Fake Electronic Parts From China Infiltrate US Military Supply Chain

By James Burke
James Burke
James Burke
May 22, 2012Updated: October 1, 2015
Epoch Times Photo
A U.S. SH-60 Seahawk helicopter, one of the aircraft said to have counterfeit parts, is shown flying over Haiti. (Daniel Barker/U.S. Navy via Getty Images)

Over a million counterfeit electronic parts, mostly originating from China, have been found in the U.S. defense supply chain, threatening national security and the safety of U.S. servicemen, says a Senate report.

A year-long investigation by the Senate Armed Services Committee sifted through 1,800 cases of bogus parts and found the total number of suspect counterfeit parts exceeded 1 million. 

“The investigation uncovered dozens of examples of suspect counterfeit electronic parts in critical military systems, including on thermal weapons sights delivered to the Army, on mission computers for the Missile Defense Agency’s Terminal High Altitude Area Defense (THAAD) missile, and on a large number of military airplanes,” said the report released May 21.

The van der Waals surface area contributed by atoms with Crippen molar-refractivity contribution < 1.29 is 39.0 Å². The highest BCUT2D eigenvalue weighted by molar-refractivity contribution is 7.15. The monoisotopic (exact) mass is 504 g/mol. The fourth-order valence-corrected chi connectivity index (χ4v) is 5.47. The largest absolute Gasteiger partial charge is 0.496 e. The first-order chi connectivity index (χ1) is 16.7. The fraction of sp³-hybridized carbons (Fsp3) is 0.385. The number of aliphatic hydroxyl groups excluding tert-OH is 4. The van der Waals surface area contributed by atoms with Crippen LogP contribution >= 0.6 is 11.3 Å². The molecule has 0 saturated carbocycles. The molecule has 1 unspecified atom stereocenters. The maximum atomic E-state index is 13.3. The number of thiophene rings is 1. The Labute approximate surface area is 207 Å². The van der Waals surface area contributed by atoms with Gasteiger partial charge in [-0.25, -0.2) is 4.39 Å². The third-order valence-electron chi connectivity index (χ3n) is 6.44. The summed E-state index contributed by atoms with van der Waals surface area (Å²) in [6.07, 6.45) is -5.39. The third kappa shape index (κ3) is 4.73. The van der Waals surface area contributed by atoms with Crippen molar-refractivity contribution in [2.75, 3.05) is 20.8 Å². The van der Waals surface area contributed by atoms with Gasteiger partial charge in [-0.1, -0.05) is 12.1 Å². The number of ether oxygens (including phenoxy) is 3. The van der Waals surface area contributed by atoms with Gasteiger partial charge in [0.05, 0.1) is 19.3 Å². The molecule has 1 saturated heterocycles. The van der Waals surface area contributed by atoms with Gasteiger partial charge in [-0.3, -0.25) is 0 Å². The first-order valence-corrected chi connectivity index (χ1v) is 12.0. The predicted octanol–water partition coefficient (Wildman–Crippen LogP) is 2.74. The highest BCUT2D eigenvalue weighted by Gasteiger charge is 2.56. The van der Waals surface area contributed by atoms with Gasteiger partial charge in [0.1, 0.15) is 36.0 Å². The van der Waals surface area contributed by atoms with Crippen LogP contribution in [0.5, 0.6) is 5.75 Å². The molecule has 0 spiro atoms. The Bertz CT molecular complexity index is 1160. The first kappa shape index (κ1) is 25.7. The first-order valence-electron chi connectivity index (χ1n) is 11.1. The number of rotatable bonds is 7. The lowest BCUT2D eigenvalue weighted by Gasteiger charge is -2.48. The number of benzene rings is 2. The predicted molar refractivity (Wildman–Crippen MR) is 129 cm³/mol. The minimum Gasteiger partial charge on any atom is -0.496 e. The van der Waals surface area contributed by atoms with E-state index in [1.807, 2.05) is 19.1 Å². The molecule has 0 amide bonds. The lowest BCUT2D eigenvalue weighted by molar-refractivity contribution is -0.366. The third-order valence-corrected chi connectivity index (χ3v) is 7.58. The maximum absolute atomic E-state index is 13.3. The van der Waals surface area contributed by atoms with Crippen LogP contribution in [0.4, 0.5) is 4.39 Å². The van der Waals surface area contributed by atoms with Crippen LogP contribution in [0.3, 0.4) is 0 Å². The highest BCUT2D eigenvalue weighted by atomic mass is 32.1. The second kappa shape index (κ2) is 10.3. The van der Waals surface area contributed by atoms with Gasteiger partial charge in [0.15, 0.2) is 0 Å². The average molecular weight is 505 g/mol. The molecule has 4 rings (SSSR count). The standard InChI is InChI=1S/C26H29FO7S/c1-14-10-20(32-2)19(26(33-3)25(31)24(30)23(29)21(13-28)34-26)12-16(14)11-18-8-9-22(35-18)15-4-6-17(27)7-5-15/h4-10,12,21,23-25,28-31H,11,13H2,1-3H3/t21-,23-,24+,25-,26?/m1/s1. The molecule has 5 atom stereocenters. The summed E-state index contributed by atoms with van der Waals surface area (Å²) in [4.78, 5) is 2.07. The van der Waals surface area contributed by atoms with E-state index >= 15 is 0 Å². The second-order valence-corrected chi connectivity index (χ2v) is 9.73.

The report includes further detailed descriptions of how counterfeits are flooding the military supply chain, risking the performance and reliability of critical defense systems. 

In an example described in the report, the U.S. Air Force said one electronic parts supplier, Hong Dark Electronic Trade of Shenzhen, China, fed an estimated 84,000 suspect counterfeit electronic parts into the supply chain.

“Our report outlines how this flood of counterfeit parts, overwhelmingly from China, threatens national security, the safety of our troops and American jobs,” said the committee chairman Senator Carl Levin. 

The report stated that Chinese authorities have not made efforts to halt counterfeiting operations on its own soil. It also cited witnesses who saw factories staffed with 10,000 to 15,000 people, which were set up for the purpose of counterfeiting. 

“Rather than acknowledging the problem and moving aggressively to shut down counterfeiters, the Chinese government has tried to avoid scrutiny, including denying visas to Committee staff to travel to mainland China as part of the Committee’s investigation,” the report said. 

The Senate findings also criticized the operation of the U.S. defense industry’s reliance on unvetted independent distributors supplying equipment, and weaknesses in testing procedures for electronic parts that were being exploited by counterfeiters. The report also criticized the defense industry for failing to report cases of suspect counterfeit parts. 

“Our committee’s report makes it abundantly clear that vulnerabilities throughout the defense supply chain allow counterfeit electronic parts to infiltrate critical U.S. military systems, risking our security and the lives of the men and women who protect it,” said Committee member Senator John McCain.


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